I always find that I learn a lot from taxi drivers when I go somewhere to speak and Quesnel was no exception. The cab driver who picked me up at 7:15 a.m. to take me over to the high school told me that his fares so far that morning had included a round-trip drug run and that poverty was a major issue in the community.

Stories like that were countered by the one told to me by Mike Adams, the principal at Correlieu Secondary School, where our PD day was held. He told me that the young man who got the sound system set up for the day had essentially been abandoned by his parents as a teenager. Instead of turning to drugs, he was surrounded by friends, teachers and administrators who wanted to help. As a result, he was on the football team, in the band and part of the school musical. He turned his life around thanks to the strong sense of community and support he found.

Thank you gift from Quesnel, BC - keynote speaker, Sarah Elaine EatonThanks to Lisa Kishkan, who organized the whole PD day for the teachers, including the other workshops that included sessions on intrinsic vs extrinsic motivation; the art of Pysanky (Ukrainian Easter Eggs); and the aboriginal medicine wheel. I really enjoyed my time in Quesnel and as always, I think I learned as much as I shared.

I am excited to try the “birch syrup” that the teachers gave to me as a thank you gift at the end of the day. And I love coffee and I’ll enjoy the new coffee mug that will always remind me of the trip. Thank you to the educators of Quesnel for the great work you do.

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If you are interested in booking me (Sarah Eaton) for a presentation, keynote or workshop (either live or via webinar) contact me at sarahelaineeaton (at) gmail.com. Please visit my speaking page, too.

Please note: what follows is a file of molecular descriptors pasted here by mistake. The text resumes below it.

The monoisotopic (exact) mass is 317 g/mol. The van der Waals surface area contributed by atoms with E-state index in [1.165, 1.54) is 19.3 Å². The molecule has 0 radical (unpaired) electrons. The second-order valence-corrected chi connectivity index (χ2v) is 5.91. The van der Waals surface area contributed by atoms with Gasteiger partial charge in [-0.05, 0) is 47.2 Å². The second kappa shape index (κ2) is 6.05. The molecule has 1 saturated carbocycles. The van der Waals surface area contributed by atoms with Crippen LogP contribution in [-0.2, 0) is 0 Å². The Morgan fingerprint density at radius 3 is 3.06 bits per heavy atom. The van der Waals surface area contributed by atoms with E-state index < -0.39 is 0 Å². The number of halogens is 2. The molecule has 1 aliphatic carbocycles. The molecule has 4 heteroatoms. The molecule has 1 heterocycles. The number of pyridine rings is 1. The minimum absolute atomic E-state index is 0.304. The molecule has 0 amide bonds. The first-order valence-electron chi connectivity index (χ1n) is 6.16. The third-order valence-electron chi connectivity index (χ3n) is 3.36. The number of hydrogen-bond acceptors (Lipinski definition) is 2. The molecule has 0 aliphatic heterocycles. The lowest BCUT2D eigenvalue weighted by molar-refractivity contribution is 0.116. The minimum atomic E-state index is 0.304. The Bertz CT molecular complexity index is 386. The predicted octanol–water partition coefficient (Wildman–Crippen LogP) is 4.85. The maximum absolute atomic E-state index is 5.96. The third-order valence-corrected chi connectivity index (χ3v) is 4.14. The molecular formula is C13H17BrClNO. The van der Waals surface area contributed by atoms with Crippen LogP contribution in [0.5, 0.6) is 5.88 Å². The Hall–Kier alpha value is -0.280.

The 50 Top Leadership Blogs to Watch in 2013

October 22, 2012

Top 50 Leadership Blog to Watch in 2013A friend just sent me a message to say, “Did you know you are on this list?” I went to check out Evan Carmichael’s blog and sure enough, there I am, #29 out of 50.

Considering Dale Carnegie, Robin Sharma and Franklin Covey are in the top 10, I’m especially honoured to be in the top 20. I am not sure how Evan chose his Top 50 Leadership Blogs to Watch in 2013, but I can say that it was a real treat to the beginning of the week to find out I was on his list. I am going to check out the other leadership blogs he mentions. No doubt I’ll subscribe to at least a few of them.

Sometimes people say to me, “I don’t get blogging. Why do you do it?” My answer is that I blog for the same reasons I would engage in a hallway conversation or water cooler chat if I worked in a traditional office: to connect, to share ideas and stories. For me, blogging is a way to reach out to others and engage in dialogue about what matters deeply to me.

Thank you, Evan, for this honour. You’ve got me thinking about what leadership topics I’ll be blogging about in 2013!

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If you are interested in booking me (Sarah Eaton) for a presentation, keynote or workshop (either live or via webinar) contact me at sarahelaineeaton (at) gmail.com. Please visit my speaking page, too.


5 Tips to make writing easier

October 4, 2012